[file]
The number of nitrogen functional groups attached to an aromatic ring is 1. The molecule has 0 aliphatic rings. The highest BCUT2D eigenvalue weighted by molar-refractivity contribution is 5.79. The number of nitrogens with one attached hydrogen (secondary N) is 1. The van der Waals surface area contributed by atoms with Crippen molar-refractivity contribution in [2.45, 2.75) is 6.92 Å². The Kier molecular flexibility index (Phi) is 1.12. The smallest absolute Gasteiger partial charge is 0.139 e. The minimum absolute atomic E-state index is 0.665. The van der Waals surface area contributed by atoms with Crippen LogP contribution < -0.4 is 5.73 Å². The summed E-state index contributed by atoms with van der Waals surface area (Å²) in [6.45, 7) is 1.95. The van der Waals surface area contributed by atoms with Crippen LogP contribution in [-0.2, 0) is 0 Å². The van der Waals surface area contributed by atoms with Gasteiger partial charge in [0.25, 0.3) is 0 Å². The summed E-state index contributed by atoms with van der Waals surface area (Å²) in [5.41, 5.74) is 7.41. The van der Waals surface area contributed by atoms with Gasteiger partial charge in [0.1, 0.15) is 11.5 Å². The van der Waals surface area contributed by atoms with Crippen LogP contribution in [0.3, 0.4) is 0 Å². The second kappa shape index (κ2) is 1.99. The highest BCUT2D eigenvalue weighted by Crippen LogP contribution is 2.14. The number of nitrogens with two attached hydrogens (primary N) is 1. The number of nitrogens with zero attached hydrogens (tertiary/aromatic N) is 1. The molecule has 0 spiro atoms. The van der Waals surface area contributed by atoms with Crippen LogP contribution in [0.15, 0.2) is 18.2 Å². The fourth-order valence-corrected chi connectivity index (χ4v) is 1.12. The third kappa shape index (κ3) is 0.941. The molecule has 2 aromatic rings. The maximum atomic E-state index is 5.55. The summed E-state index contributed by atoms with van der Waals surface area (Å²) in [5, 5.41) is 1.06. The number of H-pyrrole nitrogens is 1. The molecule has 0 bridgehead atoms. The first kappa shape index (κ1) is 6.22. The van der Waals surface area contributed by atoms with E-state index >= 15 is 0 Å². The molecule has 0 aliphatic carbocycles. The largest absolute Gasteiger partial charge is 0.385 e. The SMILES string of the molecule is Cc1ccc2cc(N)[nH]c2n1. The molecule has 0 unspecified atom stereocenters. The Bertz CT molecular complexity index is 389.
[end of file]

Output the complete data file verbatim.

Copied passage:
The number of nitrogen functional groups attached to an aromatic ring is 1. The molecule has 0 aliphatic rings. The highest BCUT2D eigenvalue weighted by molar-refractivity contribution is 5.79. The number of nitrogens with one attached hydrogen (secondary N) is 1. The van der Waals surface area contributed by atoms with Crippen molar-refractivity contribution in [2.45, 2.75) is 6.92 Å². The Kier molecular flexibility index (Phi) is 1.12. The smallest absolute Gasteiger partial charge is 0.139 e. The minimum absolute atomic E-state index is 0.665. The van der Waals surface area contributed by atoms with Crippen LogP contribution < -0.4 is 5.73 Å². The summed E-state index contributed by atoms with van der Waals surface area (Å²) in [6.45, 7) is 1.95. The van der Waals surface area contributed by atoms with Crippen LogP contribution in [-0.2, 0) is 0 Å². The van der Waals surface area contributed by atoms with Gasteiger partial charge in [0.25, 0.3) is 0 Å². The summed E-state index contributed by atoms with van der Waals surface area (Å²) in [5.41, 5.74) is 7.41. The van der Waals surface area contributed by atoms with Gasteiger partial charge in [0.1, 0.15) is 11.5 Å². The van der Waals surface area contributed by atoms with Crippen LogP contribution in [0.3, 0.4) is 0 Å². The second kappa shape index (κ2) is 1.99. The highest BCUT2D eigenvalue weighted by Crippen LogP contribution is 2.14. The number of nitrogens with two attached hydrogens (primary N) is 1. The number of nitrogens with zero attached hydrogens (tertiary/aromatic N) is 1. The molecule has 0 spiro atoms. The van der Waals surface area contributed by atoms with Crippen LogP contribution in [0.15, 0.2) is 18.2 Å². The fourth-order valence-corrected chi connectivity index (χ4v) is 1.12. The third kappa shape index (κ3) is 0.941. The molecule has 2 aromatic rings. The maximum atomic E-state index is 5.55. The summed E-state index contributed by atoms with van der Waals surface area (Å²) in [5, 5.41) is 1.06. The number of H-pyrrole nitrogens is 1. The molecule has 0 bridgehead atoms. The first kappa shape index (κ1) is 6.22. The van der Waals surface area contributed by atoms with E-state index >= 15 is 0 Å². The molecule has 0 aliphatic carbocycles. The largest absolute Gasteiger partial charge is 0.385 e. The SMILES string of the molecule is Cc1ccc2cc(N)[nH]c2n1. The molecule has 0 unspecified atom stereocenters. The Bertz CT molecular complexity index is 389.